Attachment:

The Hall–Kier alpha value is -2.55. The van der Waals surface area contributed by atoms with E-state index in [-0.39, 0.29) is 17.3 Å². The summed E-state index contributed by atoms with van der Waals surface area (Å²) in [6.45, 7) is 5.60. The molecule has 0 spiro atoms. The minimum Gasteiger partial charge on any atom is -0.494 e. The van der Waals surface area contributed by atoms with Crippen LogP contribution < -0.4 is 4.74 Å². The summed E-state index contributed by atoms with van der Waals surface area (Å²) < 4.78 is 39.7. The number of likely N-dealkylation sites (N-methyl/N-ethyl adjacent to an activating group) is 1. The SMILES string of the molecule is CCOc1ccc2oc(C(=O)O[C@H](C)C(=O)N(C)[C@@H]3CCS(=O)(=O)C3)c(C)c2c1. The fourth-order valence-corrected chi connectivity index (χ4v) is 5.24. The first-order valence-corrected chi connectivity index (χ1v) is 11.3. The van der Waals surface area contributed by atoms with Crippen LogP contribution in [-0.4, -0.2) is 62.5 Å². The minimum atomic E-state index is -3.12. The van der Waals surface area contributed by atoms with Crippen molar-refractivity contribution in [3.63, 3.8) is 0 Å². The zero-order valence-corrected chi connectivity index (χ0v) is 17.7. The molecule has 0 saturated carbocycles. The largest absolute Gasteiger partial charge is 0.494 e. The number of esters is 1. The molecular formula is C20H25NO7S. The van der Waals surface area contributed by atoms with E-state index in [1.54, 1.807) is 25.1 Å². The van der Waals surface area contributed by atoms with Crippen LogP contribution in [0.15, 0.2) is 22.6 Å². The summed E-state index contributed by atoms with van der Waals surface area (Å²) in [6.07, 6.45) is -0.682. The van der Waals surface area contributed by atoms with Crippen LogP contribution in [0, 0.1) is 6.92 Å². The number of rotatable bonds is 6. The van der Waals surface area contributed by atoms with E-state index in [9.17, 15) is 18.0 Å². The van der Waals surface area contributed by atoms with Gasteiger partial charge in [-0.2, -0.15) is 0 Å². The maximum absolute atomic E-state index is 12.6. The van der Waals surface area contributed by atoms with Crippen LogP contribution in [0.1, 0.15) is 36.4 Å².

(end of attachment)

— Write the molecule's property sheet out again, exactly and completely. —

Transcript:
The Hall–Kier alpha value is -2.55. The van der Waals surface area contributed by atoms with E-state index in [-0.39, 0.29) is 17.3 Å². The summed E-state index contributed by atoms with van der Waals surface area (Å²) in [6.45, 7) is 5.60. The molecule has 0 spiro atoms. The minimum Gasteiger partial charge on any atom is -0.494 e. The van der Waals surface area contributed by atoms with Crippen LogP contribution < -0.4 is 4.74 Å². The summed E-state index contributed by atoms with van der Waals surface area (Å²) < 4.78 is 39.7. The number of likely N-dealkylation sites (N-methyl/N-ethyl adjacent to an activating group) is 1. The SMILES string of the molecule is CCOc1ccc2oc(C(=O)O[C@H](C)C(=O)N(C)[C@@H]3CCS(=O)(=O)C3)c(C)c2c1. The fourth-order valence-corrected chi connectivity index (χ4v) is 5.24. The first-order valence-corrected chi connectivity index (χ1v) is 11.3. The van der Waals surface area contributed by atoms with Crippen LogP contribution in [-0.4, -0.2) is 62.5 Å². The minimum atomic E-state index is -3.12. The van der Waals surface area contributed by atoms with Crippen molar-refractivity contribution in [3.63, 3.8) is 0 Å². The zero-order valence-corrected chi connectivity index (χ0v) is 17.7. The molecule has 0 saturated carbocycles. The largest absolute Gasteiger partial charge is 0.494 e. The number of esters is 1. The molecular formula is C20H25NO7S. The van der Waals surface area contributed by atoms with E-state index in [1.54, 1.807) is 25.1 Å². The van der Waals surface area contributed by atoms with Crippen LogP contribution in [0.15, 0.2) is 22.6 Å². The summed E-state index contributed by atoms with van der Waals surface area (Å²) in [6.07, 6.45) is -0.682. The van der Waals surface area contributed by atoms with Crippen LogP contribution in [0, 0.1) is 6.92 Å². The number of rotatable bonds is 6. The van der Waals surface area contributed by atoms with E-state index in [9.17, 15) is 18.0 Å². The van der Waals surface area contributed by atoms with Gasteiger partial charge in [-0.2, -0.15) is 0 Å². The maximum absolute atomic E-state index is 12.6. The van der Waals surface area contributed by atoms with Crippen LogP contribution in [0.1, 0.15) is 36.4 Å².